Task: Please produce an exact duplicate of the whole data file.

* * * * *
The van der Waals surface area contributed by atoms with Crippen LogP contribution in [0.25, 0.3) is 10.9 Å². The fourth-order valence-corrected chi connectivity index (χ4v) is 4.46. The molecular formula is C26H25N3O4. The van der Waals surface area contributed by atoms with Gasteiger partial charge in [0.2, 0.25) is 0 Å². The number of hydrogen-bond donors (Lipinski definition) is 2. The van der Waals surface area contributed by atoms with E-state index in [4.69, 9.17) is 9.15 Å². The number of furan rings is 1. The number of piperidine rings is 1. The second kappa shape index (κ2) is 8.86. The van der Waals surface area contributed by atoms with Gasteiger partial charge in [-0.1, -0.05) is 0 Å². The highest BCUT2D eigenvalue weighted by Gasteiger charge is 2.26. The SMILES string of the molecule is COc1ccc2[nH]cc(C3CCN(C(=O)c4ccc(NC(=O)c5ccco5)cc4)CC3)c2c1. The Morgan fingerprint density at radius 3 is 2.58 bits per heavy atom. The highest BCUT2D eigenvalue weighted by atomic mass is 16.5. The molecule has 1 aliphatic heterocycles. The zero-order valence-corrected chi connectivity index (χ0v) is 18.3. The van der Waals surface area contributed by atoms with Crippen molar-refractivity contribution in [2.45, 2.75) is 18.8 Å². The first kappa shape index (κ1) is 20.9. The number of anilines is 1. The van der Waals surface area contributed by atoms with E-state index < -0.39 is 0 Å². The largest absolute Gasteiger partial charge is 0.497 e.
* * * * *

The van der Waals surface area contributed by atoms with Crippen LogP contribution in [0.25, 0.3) is 10.9 Å². The fourth-order valence-corrected chi connectivity index (χ4v) is 4.46. The molecular formula is C26H25N3O4. The van der Waals surface area contributed by atoms with Gasteiger partial charge in [0.2, 0.25) is 0 Å². The number of hydrogen-bond donors (Lipinski definition) is 2. The van der Waals surface area contributed by atoms with E-state index in [4.69, 9.17) is 9.15 Å². The number of furan rings is 1. The number of piperidine rings is 1. The second kappa shape index (κ2) is 8.86. The van der Waals surface area contributed by atoms with Gasteiger partial charge in [-0.1, -0.05) is 0 Å². The highest BCUT2D eigenvalue weighted by Gasteiger charge is 2.26. The SMILES string of the molecule is COc1ccc2[nH]cc(C3CCN(C(=O)c4ccc(NC(=O)c5ccco5)cc4)CC3)c2c1. The Morgan fingerprint density at radius 3 is 2.58 bits per heavy atom. The highest BCUT2D eigenvalue weighted by atomic mass is 16.5. The molecule has 1 aliphatic heterocycles. The zero-order valence-corrected chi connectivity index (χ0v) is 18.3. The van der Waals surface area contributed by atoms with Crippen molar-refractivity contribution in [2.45, 2.75) is 18.8 Å². The first kappa shape index (κ1) is 20.9. The number of anilines is 1. The van der Waals surface area contributed by atoms with E-state index < -0.39 is 0 Å². The largest absolute Gasteiger partial charge is 0.497 e.